Thursday, March 11, 2010

Inconsistent Reasoning and Patriotism - Keeping America Safe?

I do not do politics here. I do, however, engage in examination of the various things I see and hear, for consistency. Let us examine the current flap over the Defense of the Terrorists in our Civilian Courts. While not wholly against the premise, I am outraged by the misinformation and distortion of history as provided by both sides in the debate.

In 1770 the American colonies were spoiling for war. The Boston Tea Party had already happened. The Boston Massacre had taken place and the trial of the British soldiers responsible, including the Captain who gave the order to fire, was underway. John Adams, one of our noted Founding Fathers would defend them. All but 2 were acquitted, the Captain included. Mr. Adams called it “…one of the most gallant, generous …..and one of the best pieces of service I ever rendered my country.”

This past week many analogies have surfaced telling us that this was a glorious moment in American history which showcases the need to defend terrorism suspects in our Civilian Courts. While I am not in total disagreement with this, I must point out the inaccuracies of the argument. I can’t help it. I have to set the record straight.

In 1770 there was no America. Just a colony under English law. The court in which Mr. Adams tried his defendants was an English court. America would not have her own independent courts until after 1776, and officially not until after the Revolution had ended in 1781 at Yorktown. During the Revolution, Military Tribunals were the norm in dealing with enemy combatants, when warranted.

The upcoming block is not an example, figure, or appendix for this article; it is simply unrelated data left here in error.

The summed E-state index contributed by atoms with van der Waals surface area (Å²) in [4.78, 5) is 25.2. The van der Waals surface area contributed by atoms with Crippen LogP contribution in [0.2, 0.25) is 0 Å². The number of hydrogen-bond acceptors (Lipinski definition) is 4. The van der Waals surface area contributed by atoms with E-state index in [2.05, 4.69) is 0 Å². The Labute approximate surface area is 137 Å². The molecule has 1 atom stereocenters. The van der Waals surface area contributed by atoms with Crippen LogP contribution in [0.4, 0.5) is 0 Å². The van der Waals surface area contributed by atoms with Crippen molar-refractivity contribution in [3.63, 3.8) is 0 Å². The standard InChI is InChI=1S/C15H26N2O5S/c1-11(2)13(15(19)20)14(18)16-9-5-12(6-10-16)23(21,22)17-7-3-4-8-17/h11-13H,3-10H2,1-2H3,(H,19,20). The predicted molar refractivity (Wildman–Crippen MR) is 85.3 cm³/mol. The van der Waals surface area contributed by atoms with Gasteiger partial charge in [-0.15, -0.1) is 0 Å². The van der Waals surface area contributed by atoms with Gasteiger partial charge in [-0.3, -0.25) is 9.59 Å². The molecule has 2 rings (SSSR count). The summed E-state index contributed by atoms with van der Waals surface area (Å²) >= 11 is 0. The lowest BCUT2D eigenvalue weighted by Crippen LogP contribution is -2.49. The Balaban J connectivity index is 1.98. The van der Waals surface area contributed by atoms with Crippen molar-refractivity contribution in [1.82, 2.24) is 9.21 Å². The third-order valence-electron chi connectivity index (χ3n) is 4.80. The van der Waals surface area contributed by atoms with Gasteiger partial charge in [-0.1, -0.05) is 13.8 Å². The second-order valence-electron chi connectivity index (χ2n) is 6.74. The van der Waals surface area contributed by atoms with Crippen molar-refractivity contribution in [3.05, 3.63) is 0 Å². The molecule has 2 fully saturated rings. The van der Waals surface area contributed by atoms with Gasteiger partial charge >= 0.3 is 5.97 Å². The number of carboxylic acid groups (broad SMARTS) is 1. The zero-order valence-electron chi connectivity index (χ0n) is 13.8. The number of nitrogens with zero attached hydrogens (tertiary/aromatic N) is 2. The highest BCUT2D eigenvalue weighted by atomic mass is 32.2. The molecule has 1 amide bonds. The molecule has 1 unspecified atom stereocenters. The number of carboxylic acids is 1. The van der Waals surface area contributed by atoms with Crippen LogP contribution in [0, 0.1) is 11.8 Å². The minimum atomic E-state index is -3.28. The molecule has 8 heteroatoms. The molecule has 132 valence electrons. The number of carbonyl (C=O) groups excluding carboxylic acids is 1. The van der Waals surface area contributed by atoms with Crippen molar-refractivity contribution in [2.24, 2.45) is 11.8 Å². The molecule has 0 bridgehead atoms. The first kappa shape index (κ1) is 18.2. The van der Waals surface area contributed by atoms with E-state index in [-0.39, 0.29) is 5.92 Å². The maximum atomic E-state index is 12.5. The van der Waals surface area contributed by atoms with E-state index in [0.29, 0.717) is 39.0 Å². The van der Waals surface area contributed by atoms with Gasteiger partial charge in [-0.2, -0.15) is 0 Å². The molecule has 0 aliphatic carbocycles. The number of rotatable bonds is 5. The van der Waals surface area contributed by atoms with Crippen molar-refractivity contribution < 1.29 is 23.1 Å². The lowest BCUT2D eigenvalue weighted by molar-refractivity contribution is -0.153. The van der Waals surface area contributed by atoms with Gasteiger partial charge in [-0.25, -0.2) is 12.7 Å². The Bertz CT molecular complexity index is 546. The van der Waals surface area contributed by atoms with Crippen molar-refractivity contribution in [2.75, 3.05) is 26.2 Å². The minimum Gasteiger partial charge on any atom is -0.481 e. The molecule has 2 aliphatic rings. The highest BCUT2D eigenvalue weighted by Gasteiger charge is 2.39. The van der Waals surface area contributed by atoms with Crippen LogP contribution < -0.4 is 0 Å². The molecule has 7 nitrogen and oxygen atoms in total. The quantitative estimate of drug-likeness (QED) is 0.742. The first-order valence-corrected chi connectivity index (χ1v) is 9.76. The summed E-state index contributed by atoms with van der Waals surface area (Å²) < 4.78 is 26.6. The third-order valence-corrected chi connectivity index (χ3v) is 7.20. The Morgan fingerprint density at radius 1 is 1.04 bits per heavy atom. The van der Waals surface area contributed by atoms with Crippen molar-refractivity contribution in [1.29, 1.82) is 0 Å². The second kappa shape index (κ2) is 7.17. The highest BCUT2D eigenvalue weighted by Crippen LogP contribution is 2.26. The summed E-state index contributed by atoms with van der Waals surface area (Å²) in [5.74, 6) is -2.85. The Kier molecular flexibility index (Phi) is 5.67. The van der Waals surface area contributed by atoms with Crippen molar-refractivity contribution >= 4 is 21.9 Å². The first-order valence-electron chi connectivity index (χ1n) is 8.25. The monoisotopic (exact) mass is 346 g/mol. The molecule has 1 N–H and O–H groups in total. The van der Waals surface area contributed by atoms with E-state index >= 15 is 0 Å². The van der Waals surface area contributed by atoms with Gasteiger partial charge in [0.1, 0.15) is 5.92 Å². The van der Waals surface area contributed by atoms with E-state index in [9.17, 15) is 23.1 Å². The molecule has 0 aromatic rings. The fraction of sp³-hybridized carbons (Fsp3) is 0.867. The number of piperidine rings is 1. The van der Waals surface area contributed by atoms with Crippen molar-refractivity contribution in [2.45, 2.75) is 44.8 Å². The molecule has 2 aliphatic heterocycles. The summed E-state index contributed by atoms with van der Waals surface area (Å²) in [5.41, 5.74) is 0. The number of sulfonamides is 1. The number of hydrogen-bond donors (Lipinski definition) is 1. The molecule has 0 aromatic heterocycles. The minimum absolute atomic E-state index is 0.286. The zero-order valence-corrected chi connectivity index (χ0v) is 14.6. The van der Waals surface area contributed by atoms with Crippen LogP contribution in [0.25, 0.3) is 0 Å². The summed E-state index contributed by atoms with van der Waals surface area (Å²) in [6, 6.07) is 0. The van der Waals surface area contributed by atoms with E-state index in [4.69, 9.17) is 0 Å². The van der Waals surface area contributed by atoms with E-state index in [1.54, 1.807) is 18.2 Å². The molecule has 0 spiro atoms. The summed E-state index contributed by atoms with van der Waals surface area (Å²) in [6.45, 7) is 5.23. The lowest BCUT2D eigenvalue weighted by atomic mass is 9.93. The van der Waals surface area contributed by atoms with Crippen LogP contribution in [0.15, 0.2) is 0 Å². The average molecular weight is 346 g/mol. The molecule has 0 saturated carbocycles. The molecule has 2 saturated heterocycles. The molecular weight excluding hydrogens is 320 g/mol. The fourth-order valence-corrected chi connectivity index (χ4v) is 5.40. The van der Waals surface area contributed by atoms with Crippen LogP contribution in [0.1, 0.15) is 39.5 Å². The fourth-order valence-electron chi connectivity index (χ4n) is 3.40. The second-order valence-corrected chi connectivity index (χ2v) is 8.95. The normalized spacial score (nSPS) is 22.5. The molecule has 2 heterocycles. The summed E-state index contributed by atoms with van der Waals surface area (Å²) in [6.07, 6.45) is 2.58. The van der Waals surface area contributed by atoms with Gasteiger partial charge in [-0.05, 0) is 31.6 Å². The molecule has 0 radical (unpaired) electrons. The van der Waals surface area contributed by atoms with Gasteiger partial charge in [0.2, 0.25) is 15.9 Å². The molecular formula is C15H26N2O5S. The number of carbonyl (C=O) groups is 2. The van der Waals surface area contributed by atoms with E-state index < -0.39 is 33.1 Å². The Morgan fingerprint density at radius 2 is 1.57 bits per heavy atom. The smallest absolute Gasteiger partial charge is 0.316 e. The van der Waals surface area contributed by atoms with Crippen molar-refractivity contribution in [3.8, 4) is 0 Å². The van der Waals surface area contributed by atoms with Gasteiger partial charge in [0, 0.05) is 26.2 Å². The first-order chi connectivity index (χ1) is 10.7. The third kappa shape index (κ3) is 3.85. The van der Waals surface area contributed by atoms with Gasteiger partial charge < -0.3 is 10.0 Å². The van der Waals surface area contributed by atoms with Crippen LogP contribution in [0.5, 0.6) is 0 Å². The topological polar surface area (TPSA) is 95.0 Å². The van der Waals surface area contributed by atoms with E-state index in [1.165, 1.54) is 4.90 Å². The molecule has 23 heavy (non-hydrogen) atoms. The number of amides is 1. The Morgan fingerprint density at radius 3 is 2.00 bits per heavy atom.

As for Mr. Adams having done “one of the best pieces of service I ever rendered my country”, let us examine this phrase.

The country he was serving at the time was England. The result of his defense was that 7 out of the 9 accused in the massacre, including the Captain who ordered it, were set free. In other words, Mr. Adams helped to free, in an English Court, the English soldiers who had massacred his neighbors.

And yet this episode is being held aloft as the reason why we must defend the terrorists in our courts with lawyers from the Justice Department, even while not knowing who they are and who their previous business dealings have involved.

If this sounds harsh, consider this. In 1770 the American colonies were, as I have stated earlier, spoiling for a fight. What better way to bring it to a boil than by defending and helping to free the soldiers who had murdered the civilians in Boston. Mr. Adams may have had an ulterior motive other than that of rendering “one of the best pieces of service” he ever undertaken for his country. Although undoubtedly a Patriot, his country at the time was England, the same as the Defendants. He was also a son of Samuel Adams, a noted smuggler and enemy of the Crown.

The lesson is clear in the outcome. 7 out of the 9 soldiers who committed sanctioned murder by the Crown that day were freed. Now ask yourself if justice was served. Then apply these lessons of history to the current debate and draw your own conclusions.

My own opinion is that the entire argument is specious and without merit. An apple is being compared to an orange in a grand effort to confuse the public. What do you think?

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